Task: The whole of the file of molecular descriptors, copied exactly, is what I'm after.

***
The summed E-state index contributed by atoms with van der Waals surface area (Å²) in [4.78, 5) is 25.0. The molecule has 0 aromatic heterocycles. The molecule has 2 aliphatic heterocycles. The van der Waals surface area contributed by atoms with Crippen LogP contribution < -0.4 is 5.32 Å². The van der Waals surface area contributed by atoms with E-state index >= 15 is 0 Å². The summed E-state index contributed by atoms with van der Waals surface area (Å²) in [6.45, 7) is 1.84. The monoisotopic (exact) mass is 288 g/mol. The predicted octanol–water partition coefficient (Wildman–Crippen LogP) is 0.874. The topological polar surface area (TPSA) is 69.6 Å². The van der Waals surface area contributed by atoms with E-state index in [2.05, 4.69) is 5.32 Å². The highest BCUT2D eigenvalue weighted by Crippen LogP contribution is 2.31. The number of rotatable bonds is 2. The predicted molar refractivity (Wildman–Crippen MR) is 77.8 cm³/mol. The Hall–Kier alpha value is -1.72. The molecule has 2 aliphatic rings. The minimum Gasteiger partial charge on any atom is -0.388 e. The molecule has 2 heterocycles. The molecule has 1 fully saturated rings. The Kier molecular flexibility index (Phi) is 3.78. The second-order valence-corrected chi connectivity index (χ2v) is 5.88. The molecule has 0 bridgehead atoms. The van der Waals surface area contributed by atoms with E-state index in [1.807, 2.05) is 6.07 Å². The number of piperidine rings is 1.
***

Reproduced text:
The summed E-state index contributed by atoms with van der Waals surface area (Å²) in [4.78, 5) is 25.0. The molecule has 0 aromatic heterocycles. The molecule has 2 aliphatic heterocycles. The van der Waals surface area contributed by atoms with Crippen LogP contribution < -0.4 is 5.32 Å². The van der Waals surface area contributed by atoms with E-state index >= 15 is 0 Å². The summed E-state index contributed by atoms with van der Waals surface area (Å²) in [6.45, 7) is 1.84. The monoisotopic (exact) mass is 288 g/mol. The predicted octanol–water partition coefficient (Wildman–Crippen LogP) is 0.874. The topological polar surface area (TPSA) is 69.6 Å². The van der Waals surface area contributed by atoms with E-state index in [2.05, 4.69) is 5.32 Å². The highest BCUT2D eigenvalue weighted by Crippen LogP contribution is 2.31. The number of rotatable bonds is 2. The predicted molar refractivity (Wildman–Crippen MR) is 77.8 cm³/mol. The Hall–Kier alpha value is -1.72. The molecule has 2 aliphatic rings. The minimum Gasteiger partial charge on any atom is -0.388 e. The molecule has 2 heterocycles. The molecule has 1 fully saturated rings. The Kier molecular flexibility index (Phi) is 3.78. The second-order valence-corrected chi connectivity index (χ2v) is 5.88. The molecule has 0 bridgehead atoms. The van der Waals surface area contributed by atoms with E-state index in [1.807, 2.05) is 6.07 Å². The number of piperidine rings is 1.